One of humanity’s first learned talents was how to find or make shelter, and the roof is a shelter’s most crucial element. It is the area that shields the occupants from the weather. Buildings and roofs started to change as people developed.
Let’s go on a more in-depth historical tour of roofing to see how it has changed over time and among different countries.
How Roofing Evolved in Asia and Africa
The beginning of civilization will be in Africa. It’s simple to imagine that the earliest humans slept outside, either in a cave where they were safe from the elements or under the stars. On the other hand, archaeologists have found evidence of very early roofs constructed from a range of materials, such as animal parts, wood, rocks, and clay.
The earliest humans had to make do with whatever roofing materials were available to them. Mud and straw roofs were typical in many regions of ancient Africa. Wood was also utilized, but it was typically combined with another material, such mud or woven fibers, to fill in the spaces. In this way, primitive dwellings like wattles-and-daub houses were frequently constructed.
As we get to the East, we will observe that China has a long history of constructing intricate structures, with the usage of clay tiles possibly dating back to 3,000 BC. The use of clay roof tiles by the Chinese signaled the start of the evolution of roofing design.
In Pacific part of Asia, traditional homes were constructed of the nipa palm, whose roofs were water-resistant. Thick limestone and coral walls are utilized in some areas and other typhoon-prone places to create sturdy roofs that can withstand severe gusts.
The Evolution of Roofing in the West
Ancient Greece and Rome
The majority of Western Europe’s thatched roofs were initially popular, but they were quickly supplanted by hardwood shingles. It was not until the Ancient Greek and Roman civilizations that tiles gained popularity in Europe. The Roman and Greek cultures used slate and tile in the first century A.D.
During the reign of King John of England in the twelfth century, real developments in roofing technology occurred. Laws were created requiring residents to replace their roofing with clay in order to help avoid fires in the increasingly populated cities. After 600 years, the first mass-produced clay tiles were created, and a century later, the first concrete tile roofs were installed.
Other Parts of Europe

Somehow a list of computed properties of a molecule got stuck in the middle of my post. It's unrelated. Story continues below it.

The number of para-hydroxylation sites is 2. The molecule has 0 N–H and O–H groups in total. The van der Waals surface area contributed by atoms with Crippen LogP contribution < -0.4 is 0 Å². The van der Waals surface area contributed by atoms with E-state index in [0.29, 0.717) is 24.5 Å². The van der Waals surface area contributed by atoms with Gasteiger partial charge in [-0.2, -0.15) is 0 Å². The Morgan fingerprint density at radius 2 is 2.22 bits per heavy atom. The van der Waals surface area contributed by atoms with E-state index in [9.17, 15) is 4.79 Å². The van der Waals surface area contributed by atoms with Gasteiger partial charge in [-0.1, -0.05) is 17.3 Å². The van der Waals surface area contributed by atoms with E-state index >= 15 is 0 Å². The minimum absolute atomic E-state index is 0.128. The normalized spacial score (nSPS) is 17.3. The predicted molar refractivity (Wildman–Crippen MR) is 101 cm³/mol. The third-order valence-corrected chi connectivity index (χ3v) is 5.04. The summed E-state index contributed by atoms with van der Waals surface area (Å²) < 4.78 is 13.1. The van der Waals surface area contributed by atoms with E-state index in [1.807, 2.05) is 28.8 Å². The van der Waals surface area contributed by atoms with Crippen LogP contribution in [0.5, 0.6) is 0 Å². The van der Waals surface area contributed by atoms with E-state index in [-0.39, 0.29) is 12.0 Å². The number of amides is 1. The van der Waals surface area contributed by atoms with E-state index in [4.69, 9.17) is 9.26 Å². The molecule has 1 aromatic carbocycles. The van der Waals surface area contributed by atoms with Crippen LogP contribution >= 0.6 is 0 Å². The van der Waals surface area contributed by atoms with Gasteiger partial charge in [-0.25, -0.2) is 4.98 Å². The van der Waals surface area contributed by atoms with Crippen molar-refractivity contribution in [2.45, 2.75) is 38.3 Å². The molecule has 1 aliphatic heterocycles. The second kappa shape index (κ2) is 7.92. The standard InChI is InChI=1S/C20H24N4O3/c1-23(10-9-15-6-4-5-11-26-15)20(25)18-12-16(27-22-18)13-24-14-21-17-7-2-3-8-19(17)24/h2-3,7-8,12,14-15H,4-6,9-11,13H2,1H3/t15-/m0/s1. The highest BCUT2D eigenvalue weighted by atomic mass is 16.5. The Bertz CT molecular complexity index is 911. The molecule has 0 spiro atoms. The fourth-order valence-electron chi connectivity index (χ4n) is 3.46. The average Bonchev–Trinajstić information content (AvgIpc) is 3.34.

Northern Europeans liked locally available slate or wood tiles, with wood being especially common for Nordic church roofs. Today, France and other adjacent countries in Northern Europe continue to be major consumers of slate.
However, roofing in Southern Europe have historically been composed of baked clay, providing that unmistakable Terracotta appearance to Spanish and Mediterranean architecture. By the early 1900s, red-painted concrete tiles were being used as a cheap alternative. Tiles spread to other parts of Europe as the variety of patterns and hues grew. The roof tiles traveled across the Mediterranean Sea and along the French Riviera to other nations.
Roofing in the US and the Rise of Modern Roofing
It is not surprising that English settlers in America chose to build their homes out of thatch as the material had already gained popularity in Britain by the year 735 AD. Sugarcane leaf was used to make thatch. Because the materials were simple to get and construct, thatching remained a less expensive alternative to tiles among European immigrants to America far into the 18th and 19th centuries. They laid a covering of sod and thatched their adobe prairie homes to make them more insulated. The thatched roofs, however, were prone to leaks and may even collapse in heavy downpours.
Due of this, American roofs developed in a manner that was comparable to that of European roofs. In the early decades of settlement, the materials that were accessible and the weather conditions dictated the initial roof designs. Although practically any roofing style may now be used thanks to modern technologies, immigrants to the US tended to value their traditions and stuck with the traditional designs.
In the 1920s, asphalt shingles were developed in the United States. Asphalt is composed of a cellulose or fiberglass base, as well as mica, oyster shells, slate, and clay particles, all of which are sealed with resins and polymer-modified bitumen. Due to their simplicity in production and installation, asphalt shingles quickly established themselves as a standard for many American homes. Various coatings, materials, and adhesives were also used to increase their toughness and endurance to adverse weather conditions.
The legacy of the past is carried on by modern roofing materials, which incorporate the best components of what has been successful for centuries with modern technology and fashion. Although variables like the local temperature, the accessibility of materials, and cultural preferences still have an impact on the type of roofing materials used today, purchasers have a lot more options these days. Examples include ceramic or concrete tiles, which come in hundreds of colors and designs. In addition, they can select a more affordable roofing option or a sloped roof.
Today’s roofing materials are engineered for durability, adaptability, and economic considerations in addition to other features. Today’s homeowners and builders have access to a wide range of more economical options. You may be certain that whatever roofing option you select for your home, a lengthy history of human invention, labor, and workmanship went into creating it.
How to Choose the Best Roofing for Your Home?
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